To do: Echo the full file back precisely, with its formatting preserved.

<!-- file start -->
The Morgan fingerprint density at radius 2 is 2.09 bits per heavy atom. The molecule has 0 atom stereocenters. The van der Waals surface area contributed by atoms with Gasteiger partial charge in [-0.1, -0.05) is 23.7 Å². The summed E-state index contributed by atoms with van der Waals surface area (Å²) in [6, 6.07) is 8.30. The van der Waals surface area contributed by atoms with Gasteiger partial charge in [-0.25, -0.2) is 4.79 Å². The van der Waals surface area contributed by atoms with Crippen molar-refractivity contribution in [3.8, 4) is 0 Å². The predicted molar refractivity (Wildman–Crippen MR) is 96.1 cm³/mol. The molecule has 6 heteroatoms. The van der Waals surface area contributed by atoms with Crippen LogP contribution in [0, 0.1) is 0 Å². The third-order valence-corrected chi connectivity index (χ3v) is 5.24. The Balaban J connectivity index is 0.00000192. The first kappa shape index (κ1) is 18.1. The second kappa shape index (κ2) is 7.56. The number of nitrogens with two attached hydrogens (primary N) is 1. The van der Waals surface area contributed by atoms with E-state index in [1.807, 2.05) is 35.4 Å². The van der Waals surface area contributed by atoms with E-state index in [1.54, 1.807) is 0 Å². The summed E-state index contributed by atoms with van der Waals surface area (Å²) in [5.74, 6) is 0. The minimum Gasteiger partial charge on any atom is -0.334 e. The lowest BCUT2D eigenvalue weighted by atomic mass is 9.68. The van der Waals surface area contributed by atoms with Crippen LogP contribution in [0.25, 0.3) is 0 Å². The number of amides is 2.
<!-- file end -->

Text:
The Morgan fingerprint density at radius 2 is 2.09 bits per heavy atom. The molecule has 0 atom stereocenters. The van der Waals surface area contributed by atoms with Gasteiger partial charge in [-0.1, -0.05) is 23.7 Å². The summed E-state index contributed by atoms with van der Waals surface area (Å²) in [6, 6.07) is 8.30. The van der Waals surface area contributed by atoms with Gasteiger partial charge in [-0.25, -0.2) is 4.79 Å². The van der Waals surface area contributed by atoms with Crippen molar-refractivity contribution in [3.8, 4) is 0 Å². The predicted molar refractivity (Wildman–Crippen MR) is 96.1 cm³/mol. The molecule has 6 heteroatoms. The van der Waals surface area contributed by atoms with Crippen LogP contribution in [0, 0.1) is 0 Å². The third-order valence-corrected chi connectivity index (χ3v) is 5.24. The Balaban J connectivity index is 0.00000192. The first kappa shape index (κ1) is 18.1. The second kappa shape index (κ2) is 7.56. The number of nitrogens with two attached hydrogens (primary N) is 1. The van der Waals surface area contributed by atoms with E-state index in [1.807, 2.05) is 35.4 Å². The van der Waals surface area contributed by atoms with E-state index in [1.54, 1.807) is 0 Å². The summed E-state index contributed by atoms with van der Waals surface area (Å²) in [5.74, 6) is 0. The minimum Gasteiger partial charge on any atom is -0.334 e. The lowest BCUT2D eigenvalue weighted by atomic mass is 9.68. The van der Waals surface area contributed by atoms with Crippen LogP contribution in [0.25, 0.3) is 0 Å². The number of amides is 2.